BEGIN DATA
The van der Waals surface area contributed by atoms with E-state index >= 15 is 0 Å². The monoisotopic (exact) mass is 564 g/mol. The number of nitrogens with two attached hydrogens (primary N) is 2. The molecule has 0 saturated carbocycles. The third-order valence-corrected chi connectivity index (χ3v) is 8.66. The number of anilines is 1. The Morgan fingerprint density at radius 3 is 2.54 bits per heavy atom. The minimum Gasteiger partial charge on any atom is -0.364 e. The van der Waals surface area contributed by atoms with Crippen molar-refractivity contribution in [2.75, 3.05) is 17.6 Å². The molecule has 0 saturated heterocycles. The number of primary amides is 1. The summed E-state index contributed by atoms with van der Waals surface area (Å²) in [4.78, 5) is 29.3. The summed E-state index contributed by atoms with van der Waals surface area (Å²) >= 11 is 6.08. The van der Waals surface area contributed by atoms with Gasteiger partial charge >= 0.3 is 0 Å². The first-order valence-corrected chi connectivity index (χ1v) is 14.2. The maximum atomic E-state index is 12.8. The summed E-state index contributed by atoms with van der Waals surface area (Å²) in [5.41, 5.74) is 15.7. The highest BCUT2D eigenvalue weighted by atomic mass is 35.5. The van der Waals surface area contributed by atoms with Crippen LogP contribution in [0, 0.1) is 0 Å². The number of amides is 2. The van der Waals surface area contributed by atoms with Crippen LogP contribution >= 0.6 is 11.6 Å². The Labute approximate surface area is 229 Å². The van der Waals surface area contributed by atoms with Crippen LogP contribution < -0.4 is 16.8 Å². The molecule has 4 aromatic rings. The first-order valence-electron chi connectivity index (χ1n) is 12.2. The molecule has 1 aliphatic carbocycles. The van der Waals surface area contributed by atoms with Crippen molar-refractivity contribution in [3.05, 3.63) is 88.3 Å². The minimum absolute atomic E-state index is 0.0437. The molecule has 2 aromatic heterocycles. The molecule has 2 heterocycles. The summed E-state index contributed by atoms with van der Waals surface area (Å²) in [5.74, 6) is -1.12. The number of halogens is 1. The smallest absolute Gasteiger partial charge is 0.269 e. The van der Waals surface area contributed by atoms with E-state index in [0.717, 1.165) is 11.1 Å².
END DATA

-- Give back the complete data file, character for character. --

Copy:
The van der Waals surface area contributed by atoms with E-state index >= 15 is 0 Å². The monoisotopic (exact) mass is 564 g/mol. The number of nitrogens with two attached hydrogens (primary N) is 2. The molecule has 0 saturated carbocycles. The third-order valence-corrected chi connectivity index (χ3v) is 8.66. The number of anilines is 1. The Morgan fingerprint density at radius 3 is 2.54 bits per heavy atom. The minimum Gasteiger partial charge on any atom is -0.364 e. The van der Waals surface area contributed by atoms with Crippen molar-refractivity contribution in [2.75, 3.05) is 17.6 Å². The molecule has 0 saturated heterocycles. The number of primary amides is 1. The summed E-state index contributed by atoms with van der Waals surface area (Å²) in [4.78, 5) is 29.3. The summed E-state index contributed by atoms with van der Waals surface area (Å²) >= 11 is 6.08. The van der Waals surface area contributed by atoms with Gasteiger partial charge >= 0.3 is 0 Å². The first-order valence-corrected chi connectivity index (χ1v) is 14.2. The maximum atomic E-state index is 12.8. The summed E-state index contributed by atoms with van der Waals surface area (Å²) in [5.41, 5.74) is 15.7. The highest BCUT2D eigenvalue weighted by atomic mass is 35.5. The van der Waals surface area contributed by atoms with Crippen LogP contribution in [0, 0.1) is 0 Å². The number of amides is 2. The van der Waals surface area contributed by atoms with Crippen LogP contribution >= 0.6 is 11.6 Å². The Labute approximate surface area is 229 Å². The van der Waals surface area contributed by atoms with Crippen LogP contribution < -0.4 is 16.8 Å². The molecule has 4 aromatic rings. The first-order valence-electron chi connectivity index (χ1n) is 12.2. The molecule has 1 aliphatic carbocycles. The van der Waals surface area contributed by atoms with Crippen molar-refractivity contribution in [3.05, 3.63) is 88.3 Å². The minimum absolute atomic E-state index is 0.0437. The molecule has 2 aromatic heterocycles. The molecule has 2 heterocycles. The summed E-state index contributed by atoms with van der Waals surface area (Å²) in [5.74, 6) is -1.12. The number of halogens is 1. The smallest absolute Gasteiger partial charge is 0.269 e. The van der Waals surface area contributed by atoms with E-state index in [0.717, 1.165) is 11.1 Å².